Resources in Action

Shared Reading is such an important experience for new readers, especially Kinders. In the beginning, students need to be guided and supported by their teacher, and reading skills should be modeled in order to create readers that are fluent and proficient. 

I use poetry as one source of text for Shared Reading. Students love poems, and they are excellent for teaching rhyme, fluency, tracking print, directionality, and more. The poems that I use are also SIGHT WORD POEMS, which are perfect for teaching sight words in text. 

Before I introduce a new shared reading poem, we brainstorm the topic of our poem. The poem that we are reading is about leaves, so we created this chart that has "Leaves are" sentences. The students helped me use describing words to finish each sentence. This was also the perfect time to introduce our new sight word "are" because the poem that we will read uses the word "are" several times. I already know the words that are in the poem, so I often encourage students to use those words on our anchor chart. (without them knowing)

After creating our "Leaves are" anchor chart, we are now ready to read our poem.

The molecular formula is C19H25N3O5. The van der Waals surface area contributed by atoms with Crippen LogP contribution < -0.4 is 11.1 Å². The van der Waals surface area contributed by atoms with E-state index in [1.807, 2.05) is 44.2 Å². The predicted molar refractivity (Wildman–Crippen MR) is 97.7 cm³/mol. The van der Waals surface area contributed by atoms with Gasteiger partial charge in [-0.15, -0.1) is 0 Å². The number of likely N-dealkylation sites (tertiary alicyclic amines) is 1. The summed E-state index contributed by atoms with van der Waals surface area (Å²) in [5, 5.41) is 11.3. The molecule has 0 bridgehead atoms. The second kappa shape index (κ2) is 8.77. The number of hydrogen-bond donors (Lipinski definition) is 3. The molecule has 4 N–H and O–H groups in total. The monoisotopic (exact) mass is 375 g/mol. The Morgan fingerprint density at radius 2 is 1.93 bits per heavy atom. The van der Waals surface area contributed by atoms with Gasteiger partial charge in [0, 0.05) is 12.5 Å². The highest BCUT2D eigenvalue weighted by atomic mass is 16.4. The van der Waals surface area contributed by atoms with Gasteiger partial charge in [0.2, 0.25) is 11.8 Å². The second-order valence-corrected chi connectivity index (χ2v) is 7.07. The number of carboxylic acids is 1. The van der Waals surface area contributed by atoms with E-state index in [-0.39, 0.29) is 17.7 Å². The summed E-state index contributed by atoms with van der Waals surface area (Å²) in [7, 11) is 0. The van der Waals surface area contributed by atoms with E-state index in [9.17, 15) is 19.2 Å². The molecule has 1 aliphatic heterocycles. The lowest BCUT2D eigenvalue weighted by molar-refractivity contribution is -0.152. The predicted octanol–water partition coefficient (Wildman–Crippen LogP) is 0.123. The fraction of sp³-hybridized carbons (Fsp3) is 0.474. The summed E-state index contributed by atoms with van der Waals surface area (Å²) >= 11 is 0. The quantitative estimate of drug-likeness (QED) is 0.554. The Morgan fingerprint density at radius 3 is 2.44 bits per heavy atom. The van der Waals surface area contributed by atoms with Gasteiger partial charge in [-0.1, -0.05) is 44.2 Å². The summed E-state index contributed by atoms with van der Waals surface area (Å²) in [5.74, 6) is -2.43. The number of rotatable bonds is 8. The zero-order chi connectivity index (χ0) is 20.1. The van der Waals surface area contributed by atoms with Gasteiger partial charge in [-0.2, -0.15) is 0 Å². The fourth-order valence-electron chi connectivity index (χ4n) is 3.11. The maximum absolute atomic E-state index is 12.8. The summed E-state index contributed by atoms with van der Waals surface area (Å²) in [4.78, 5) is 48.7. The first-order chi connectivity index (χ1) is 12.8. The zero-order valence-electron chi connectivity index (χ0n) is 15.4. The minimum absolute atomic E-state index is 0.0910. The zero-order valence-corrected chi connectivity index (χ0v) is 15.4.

I begin by introducing the poem to the students whole group on chart paper, using the projector, or even using a pocket chart.  As I am reading the poem the first time, I make sure that I track print with my finger or a pointer. The second time, the students echo read with me, (I read, they read). We then try to find words we know. We know the word "are" from the anchor chart, so we highlight the word "are" throughout the poem. We also know the color words, so we color those using the correct color throughout the poem. Now that we have read it together, and identified words we know, we are ready to read it independently. We partner read, and we read it independently. 

The following day, we re-read the poem that we have already learned. I then pull out a pocket chart version of the same poem. I let the students help me build the poem. As we are building, we talk about the words that we know as we place them in the chart. We also talk about the placement of the words and directionality. We discuss how the words need to have spaces between them, and we discuss the rhyming words that see. 

Sometimes I mix the words all up, and let them help me place them back in order. 
Sometimes, I leave out just a few words, and the students help me figure out which words are missing.
After we have used the pocket chart poem a few times as a class, I place this poem in the pocket chart center for the students to use as an independent words work/reading center. 

This is an example of another poem that we will be using in October.

Laine Sutherland Designs

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